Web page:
Monday, September 29, 2008

Cracking the code of impermanence

Funny thing, after the laptop computer broke, then the fan broke on a particularly hot day, and finally my french press coffee carafe (again) today. Like I wasn't properly getting some message, not taking the hint. Sheryl has a lovely photo of my laptop disassembled all over the table in her blog. It's like doing surgery on your old buddy (again) only this time he doesn't survive.

So the broken laptop got my attention about some things I was ignoring, changes I needed to make, and habits of wasting time that I had gotten into. It broke my routine. It forced changes. Good ones, I think. The fan broke for no particular reason, other than to get my attention. It didn't. So the carafe broke too--- funny; that carafe only breaks when my attention needs getting. I had taken to buying spares but this was the spare, so, oh well.

Sheryl took me to Longs to get a replacement, and we settled on a plastic melitta drip cone that won't break, and a bunch of paper filters. This after a slight argument because she already has a funky old plastic cone. But I liked the technological improvements on the new cone. I mean it's down to this: my thousand dollar espresso machine has been down for the count for months. The french press has followed suit. I want a freakin' new plastic coney thing that sports a window so I can avoid overflowing my coffee cup, and a little splash guard/handle, and nice deep ridges on the sides to prevent the filter from sealing off and getting bogged, and hopefully the right sized little hole in the bottom so it won't brew terribly weak coffee either. She gave the coffee geek a break and we spent five bucks. And it's black so it matches my jacket. Then she reminded me how much I'm like her ex-husband (in a good way).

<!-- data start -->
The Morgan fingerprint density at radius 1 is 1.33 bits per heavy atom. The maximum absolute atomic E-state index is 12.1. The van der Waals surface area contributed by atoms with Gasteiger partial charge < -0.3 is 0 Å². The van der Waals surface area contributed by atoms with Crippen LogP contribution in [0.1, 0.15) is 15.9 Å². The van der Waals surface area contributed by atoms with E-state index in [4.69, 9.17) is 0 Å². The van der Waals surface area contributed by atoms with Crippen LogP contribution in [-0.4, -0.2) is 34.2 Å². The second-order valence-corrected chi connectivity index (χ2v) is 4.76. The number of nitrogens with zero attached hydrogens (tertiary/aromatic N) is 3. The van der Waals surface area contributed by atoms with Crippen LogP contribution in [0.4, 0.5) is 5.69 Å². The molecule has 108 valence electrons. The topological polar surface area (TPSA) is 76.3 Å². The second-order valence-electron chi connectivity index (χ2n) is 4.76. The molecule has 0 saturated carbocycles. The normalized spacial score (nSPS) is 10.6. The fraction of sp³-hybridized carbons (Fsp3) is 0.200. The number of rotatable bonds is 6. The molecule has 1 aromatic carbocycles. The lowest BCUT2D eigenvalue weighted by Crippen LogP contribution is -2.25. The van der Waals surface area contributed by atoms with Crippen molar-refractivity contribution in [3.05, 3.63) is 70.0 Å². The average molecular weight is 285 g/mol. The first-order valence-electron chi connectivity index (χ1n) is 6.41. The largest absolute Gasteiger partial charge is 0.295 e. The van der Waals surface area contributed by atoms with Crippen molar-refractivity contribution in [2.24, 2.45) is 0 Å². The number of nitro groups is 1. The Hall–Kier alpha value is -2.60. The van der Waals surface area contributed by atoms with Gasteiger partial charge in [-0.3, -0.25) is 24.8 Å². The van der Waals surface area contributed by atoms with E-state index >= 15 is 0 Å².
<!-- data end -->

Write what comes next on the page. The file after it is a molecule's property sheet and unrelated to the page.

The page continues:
Do I actually care that much? No. It's just coffee. A hot drink in the morning. I even drink tea sometimes. What's really important? Did I own the espresso machine or did it own me?

I've had some interesting experiences with technology. Often I'm very intuitive about it-- which was handy when I spent 9 years as an Audio Visual Tech. Sometimes I'm way too connected. Like the time when I stopped a clock, my watch, and my friend's watch all at once because I wanted to spend more time with her. It was an accident. Or the time I said outloud to myself "I watch too much TV" and my new TV broke within about 60 seconds. The picture tube fried-- it was fatal. Or the other time when me and a room full of college students were watching TV, and me and another guy said at exactly the same time "Lets change the channel" and the channel changed, twice. Would have been a nice trick if anybody had a remote control, or if that old TV was even capable of using a remote. It wasn't.

Why bring up all this: I guess it's just to say, pay attention to your connection with your own environment. What are you telling it, and what is it telling you back? Are you listening? It's important. We don't live in a vaccuum, we're all connected. We're all plugged in, all wired together.

And I guess, just one last thing--- the big circuit has an infinite power source, and can operate on any and all frequencies, including the frequency we call physical matter. So there's little need to fret when something breaks, goes away, or even dies. It's a picture on a screen. Enjoy it while it's here. Revel in that painful immediacy and recognize the beauty of knowing that it's just ripples on a lake so huge you can't even imagine it's depth or breadth. Those shores stretch to forever, and the bottom is so deep it goes to absolute zero.

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